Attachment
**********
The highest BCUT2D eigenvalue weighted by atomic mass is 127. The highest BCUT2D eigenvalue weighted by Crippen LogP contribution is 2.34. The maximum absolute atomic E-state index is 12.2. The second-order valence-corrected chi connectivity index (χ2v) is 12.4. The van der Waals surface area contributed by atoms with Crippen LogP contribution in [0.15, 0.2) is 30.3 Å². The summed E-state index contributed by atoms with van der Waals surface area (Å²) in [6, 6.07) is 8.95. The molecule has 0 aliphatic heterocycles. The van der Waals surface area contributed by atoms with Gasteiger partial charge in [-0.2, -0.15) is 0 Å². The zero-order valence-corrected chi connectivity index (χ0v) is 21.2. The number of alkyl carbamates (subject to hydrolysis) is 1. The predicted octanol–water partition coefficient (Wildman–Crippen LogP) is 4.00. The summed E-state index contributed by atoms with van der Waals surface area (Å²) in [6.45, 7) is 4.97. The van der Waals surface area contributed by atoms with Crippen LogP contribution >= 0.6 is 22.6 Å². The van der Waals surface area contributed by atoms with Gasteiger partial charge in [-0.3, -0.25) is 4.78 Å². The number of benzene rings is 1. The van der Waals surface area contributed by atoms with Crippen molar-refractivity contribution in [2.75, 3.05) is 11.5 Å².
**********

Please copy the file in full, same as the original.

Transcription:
The highest BCUT2D eigenvalue weighted by atomic mass is 127. The highest BCUT2D eigenvalue weighted by Crippen LogP contribution is 2.34. The maximum absolute atomic E-state index is 12.2. The second-order valence-corrected chi connectivity index (χ2v) is 12.4. The van der Waals surface area contributed by atoms with Crippen LogP contribution in [0.15, 0.2) is 30.3 Å². The summed E-state index contributed by atoms with van der Waals surface area (Å²) in [6, 6.07) is 8.95. The molecule has 0 aliphatic heterocycles. The van der Waals surface area contributed by atoms with Gasteiger partial charge in [-0.2, -0.15) is 0 Å². The zero-order valence-corrected chi connectivity index (χ0v) is 21.2. The number of alkyl carbamates (subject to hydrolysis) is 1. The predicted octanol–water partition coefficient (Wildman–Crippen LogP) is 4.00. The summed E-state index contributed by atoms with van der Waals surface area (Å²) in [6.45, 7) is 4.97. The van der Waals surface area contributed by atoms with Crippen LogP contribution >= 0.6 is 22.6 Å². The van der Waals surface area contributed by atoms with Gasteiger partial charge in [-0.3, -0.25) is 4.78 Å². The number of benzene rings is 1. The van der Waals surface area contributed by atoms with Crippen molar-refractivity contribution in [2.75, 3.05) is 11.5 Å².